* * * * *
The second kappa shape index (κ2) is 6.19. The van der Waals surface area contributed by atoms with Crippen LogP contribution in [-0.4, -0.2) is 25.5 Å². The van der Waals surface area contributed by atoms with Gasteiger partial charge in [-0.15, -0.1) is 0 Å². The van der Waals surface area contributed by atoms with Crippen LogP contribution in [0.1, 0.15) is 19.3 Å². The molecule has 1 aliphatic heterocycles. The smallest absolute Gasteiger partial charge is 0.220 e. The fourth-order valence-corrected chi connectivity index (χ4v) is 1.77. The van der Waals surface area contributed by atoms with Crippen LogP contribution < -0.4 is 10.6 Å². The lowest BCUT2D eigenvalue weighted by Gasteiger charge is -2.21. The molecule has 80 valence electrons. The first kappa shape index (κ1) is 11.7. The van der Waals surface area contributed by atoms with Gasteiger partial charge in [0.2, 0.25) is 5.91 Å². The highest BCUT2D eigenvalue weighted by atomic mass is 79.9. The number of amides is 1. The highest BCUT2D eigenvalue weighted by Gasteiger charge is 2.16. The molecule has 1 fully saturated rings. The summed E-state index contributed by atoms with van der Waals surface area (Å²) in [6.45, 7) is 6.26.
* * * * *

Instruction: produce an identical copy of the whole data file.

The second kappa shape index (κ2) is 6.19. The van der Waals surface area contributed by atoms with Crippen LogP contribution in [-0.4, -0.2) is 25.5 Å². The van der Waals surface area contributed by atoms with Gasteiger partial charge in [-0.15, -0.1) is 0 Å². The van der Waals surface area contributed by atoms with Crippen LogP contribution in [0.1, 0.15) is 19.3 Å². The molecule has 1 aliphatic heterocycles. The smallest absolute Gasteiger partial charge is 0.220 e. The fourth-order valence-corrected chi connectivity index (χ4v) is 1.77. The van der Waals surface area contributed by atoms with Crippen LogP contribution < -0.4 is 10.6 Å². The lowest BCUT2D eigenvalue weighted by Gasteiger charge is -2.21. The molecule has 80 valence electrons. The first kappa shape index (κ1) is 11.7. The van der Waals surface area contributed by atoms with Gasteiger partial charge in [0.2, 0.25) is 5.91 Å². The highest BCUT2D eigenvalue weighted by atomic mass is 79.9. The number of amides is 1. The highest BCUT2D eigenvalue weighted by Gasteiger charge is 2.16. The molecule has 1 fully saturated rings. The summed E-state index contributed by atoms with van der Waals surface area (Å²) in [6.45, 7) is 6.26.